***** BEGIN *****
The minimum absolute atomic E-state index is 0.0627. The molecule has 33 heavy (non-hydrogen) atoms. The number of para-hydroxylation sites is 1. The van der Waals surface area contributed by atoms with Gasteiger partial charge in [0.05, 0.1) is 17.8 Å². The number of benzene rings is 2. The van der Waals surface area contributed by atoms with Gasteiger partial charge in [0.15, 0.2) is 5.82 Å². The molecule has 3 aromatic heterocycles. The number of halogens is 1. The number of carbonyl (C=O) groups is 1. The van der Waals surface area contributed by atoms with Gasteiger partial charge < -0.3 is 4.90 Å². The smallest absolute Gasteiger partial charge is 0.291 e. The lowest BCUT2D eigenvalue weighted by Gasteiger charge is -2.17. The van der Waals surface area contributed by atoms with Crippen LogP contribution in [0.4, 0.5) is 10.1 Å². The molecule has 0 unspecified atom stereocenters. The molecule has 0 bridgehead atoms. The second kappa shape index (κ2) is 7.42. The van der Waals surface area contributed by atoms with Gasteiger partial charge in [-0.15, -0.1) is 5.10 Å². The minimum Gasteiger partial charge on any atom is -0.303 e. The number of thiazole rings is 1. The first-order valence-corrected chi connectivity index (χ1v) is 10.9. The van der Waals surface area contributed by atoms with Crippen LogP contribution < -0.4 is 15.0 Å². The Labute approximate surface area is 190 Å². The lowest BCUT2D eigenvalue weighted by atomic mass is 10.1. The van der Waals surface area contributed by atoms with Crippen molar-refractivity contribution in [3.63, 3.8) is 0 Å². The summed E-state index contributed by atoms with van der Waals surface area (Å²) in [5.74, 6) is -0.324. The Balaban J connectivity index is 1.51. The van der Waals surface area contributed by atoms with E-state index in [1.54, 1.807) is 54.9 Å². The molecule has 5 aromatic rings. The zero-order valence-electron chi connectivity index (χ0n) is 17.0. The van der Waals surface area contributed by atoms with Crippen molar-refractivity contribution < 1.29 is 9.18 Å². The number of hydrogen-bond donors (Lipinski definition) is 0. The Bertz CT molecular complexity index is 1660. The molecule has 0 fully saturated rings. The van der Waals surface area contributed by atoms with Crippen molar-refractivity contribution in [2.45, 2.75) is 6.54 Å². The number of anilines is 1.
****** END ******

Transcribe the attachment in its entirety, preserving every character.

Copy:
The minimum absolute atomic E-state index is 0.0627. The molecule has 33 heavy (non-hydrogen) atoms. The number of para-hydroxylation sites is 1. The van der Waals surface area contributed by atoms with Gasteiger partial charge in [0.05, 0.1) is 17.8 Å². The number of benzene rings is 2. The van der Waals surface area contributed by atoms with Gasteiger partial charge in [0.15, 0.2) is 5.82 Å². The molecule has 3 aromatic heterocycles. The number of halogens is 1. The number of carbonyl (C=O) groups is 1. The van der Waals surface area contributed by atoms with Gasteiger partial charge < -0.3 is 4.90 Å². The smallest absolute Gasteiger partial charge is 0.291 e. The lowest BCUT2D eigenvalue weighted by Gasteiger charge is -2.17. The van der Waals surface area contributed by atoms with Crippen LogP contribution in [0.4, 0.5) is 10.1 Å². The molecule has 0 unspecified atom stereocenters. The molecule has 0 bridgehead atoms. The second kappa shape index (κ2) is 7.42. The van der Waals surface area contributed by atoms with Gasteiger partial charge in [-0.15, -0.1) is 5.10 Å². The minimum Gasteiger partial charge on any atom is -0.303 e. The number of thiazole rings is 1. The first-order valence-corrected chi connectivity index (χ1v) is 10.9. The van der Waals surface area contributed by atoms with Crippen LogP contribution < -0.4 is 15.0 Å². The Labute approximate surface area is 190 Å². The lowest BCUT2D eigenvalue weighted by atomic mass is 10.1. The van der Waals surface area contributed by atoms with Crippen molar-refractivity contribution in [3.63, 3.8) is 0 Å². The summed E-state index contributed by atoms with van der Waals surface area (Å²) in [5.74, 6) is -0.324. The Balaban J connectivity index is 1.51. The van der Waals surface area contributed by atoms with E-state index in [1.54, 1.807) is 54.9 Å². The molecule has 5 aromatic rings. The zero-order valence-electron chi connectivity index (χ0n) is 17.0. The van der Waals surface area contributed by atoms with Crippen molar-refractivity contribution < 1.29 is 9.18 Å². The number of hydrogen-bond donors (Lipinski definition) is 0. The Bertz CT molecular complexity index is 1660. The molecule has 0 fully saturated rings. The van der Waals surface area contributed by atoms with Crippen molar-refractivity contribution in [2.45, 2.75) is 6.54 Å². The number of anilines is 1.